- Vendor lock-in refers to any measure a company implements to dissuade customers from migrating away from its products or services.
- Real-world consumer examples of vendor lock-in include brands such as Apple, Lexmark, and Keurig. More generally speaking, DSLR and cordless tool manufacturers also lock their customers into proprietary systems.
- Avoiding vendor lock-in may involve evaluating the market and the vendor before doing business, reading the contractual fine print, and clarifying whether an exit plan or migration support is available.
Understanding vendor lock-in
Vendor lock-in refers to any measure a company implements to dissuade customers from migrating away from its products or services.
For the customer, vendor lock-in occurs when the cost of switching to another service provider is prohibitively expensive. In addition to the financial cost, the customer may also be “locked in” because of an insufficient workforce, contractual restraints, or the need to avoid operational interruptions.
Consider the example of an office that hires a vendor to install 20 spring water stations, with each station only compatible with bottles the vendor sells. Now consider what would happen if employees found the spring water to be of poor quality.
Switching to a new vendor (with different sized bottles) would require each station to be replaced. Since this is a cost that the company cannot absorb, it is effectively forced to endure the less palatable water or remove the stations entirely. Here, the deliberate measure by the water company is a station whose unique dimensions mean it cannot dispense water from a competitor’s product.
Other examples of vendor lock-in
Here are some real-world consumer examples of vendor lock-in at work:
- Apple iTunes – in the early days of iTunes, consumers who purchased music in the iTunes store could only play it on Apple brand products such as the iPod. Each file was encoded in a proprietary format to ensure the music was kept in the company’s ecosystem.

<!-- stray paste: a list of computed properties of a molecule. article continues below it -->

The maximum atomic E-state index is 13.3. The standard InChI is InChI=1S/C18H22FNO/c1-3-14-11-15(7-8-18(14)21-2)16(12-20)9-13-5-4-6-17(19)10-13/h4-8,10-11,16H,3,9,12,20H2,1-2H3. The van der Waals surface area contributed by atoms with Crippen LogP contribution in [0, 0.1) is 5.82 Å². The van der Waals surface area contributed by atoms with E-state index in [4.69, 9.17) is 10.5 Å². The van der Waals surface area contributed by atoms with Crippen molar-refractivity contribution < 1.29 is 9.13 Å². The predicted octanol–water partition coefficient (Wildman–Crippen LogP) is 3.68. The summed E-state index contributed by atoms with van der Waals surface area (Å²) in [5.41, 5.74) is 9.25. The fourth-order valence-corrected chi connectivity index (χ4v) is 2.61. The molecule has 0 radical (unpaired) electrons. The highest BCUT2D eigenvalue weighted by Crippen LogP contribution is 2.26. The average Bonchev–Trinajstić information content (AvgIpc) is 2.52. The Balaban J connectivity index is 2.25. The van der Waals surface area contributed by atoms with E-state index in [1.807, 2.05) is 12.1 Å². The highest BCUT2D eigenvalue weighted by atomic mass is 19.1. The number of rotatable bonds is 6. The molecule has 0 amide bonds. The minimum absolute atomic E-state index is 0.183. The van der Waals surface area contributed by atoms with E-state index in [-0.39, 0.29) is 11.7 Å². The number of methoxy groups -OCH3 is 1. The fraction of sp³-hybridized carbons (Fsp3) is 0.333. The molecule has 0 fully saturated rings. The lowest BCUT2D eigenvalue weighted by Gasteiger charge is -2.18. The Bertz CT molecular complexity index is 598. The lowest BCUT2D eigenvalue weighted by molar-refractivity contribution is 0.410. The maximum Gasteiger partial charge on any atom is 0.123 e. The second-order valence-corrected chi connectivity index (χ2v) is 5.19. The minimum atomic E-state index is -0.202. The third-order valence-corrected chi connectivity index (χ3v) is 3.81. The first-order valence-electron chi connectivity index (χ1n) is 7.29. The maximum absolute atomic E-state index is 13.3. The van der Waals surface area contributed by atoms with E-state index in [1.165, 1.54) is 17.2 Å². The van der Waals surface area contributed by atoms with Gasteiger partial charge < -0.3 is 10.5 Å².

- Ink manufacturers – printer ink is a lucrative business, and many ink manufacturers warn customers that any use of a non-branded ink will void the printer’s warranty. Lexmark is one brand that asks its customers to enter a 12-digit code to verify the authenticity of each toner cartridge.
- Coffee pods – branded coffee pods, such as those offered by Keurig, are only compatible with Keurig coffee machines. The company has remained a source of vendor lock-in despite partnerships between other companies in the industry to standardize the size of different pods.
- DSLR lenses – while adapters are available in limited situations, a photographer with a Nikon DSLR camera will not be able to mount a Canon lens, and vice versa. This locks the customer into whatever branded lenses are available.
- Cordless tools – with cordless, battery-powered tools becoming increasingly popular, some brands manufacture batteries that will only fit their products. This includes battery recharger systems.
How can vendor lock-in be avoided?
For consumers and business customers alike, there are several ways vendor lock-in can be avoided:
- Evaluate the market and the provider – it’s important to perform some prior market research to understand the various solutions and how they compare. Choosing a vendor that does not have a history of vendor lock-in saves a lot of pain later. Customer reviews can be an effective way to scrutinize a company’s past behavior in this regard.
- Read the fine print – for subscription-based services like cloud computing, the client should search the fine print for the auto-renew clause. Many vendors will auto-renew a contract unless otherwise instructed, meaning the business misses an opportunity to move elsewhere at no cost.
- Ask questions – before entering into an agreement, it can also be helpful to ask the vendor questions. What would an exit plan look like? Does it provide migration tools, support, and other services to facilitate a smooth transition to another product?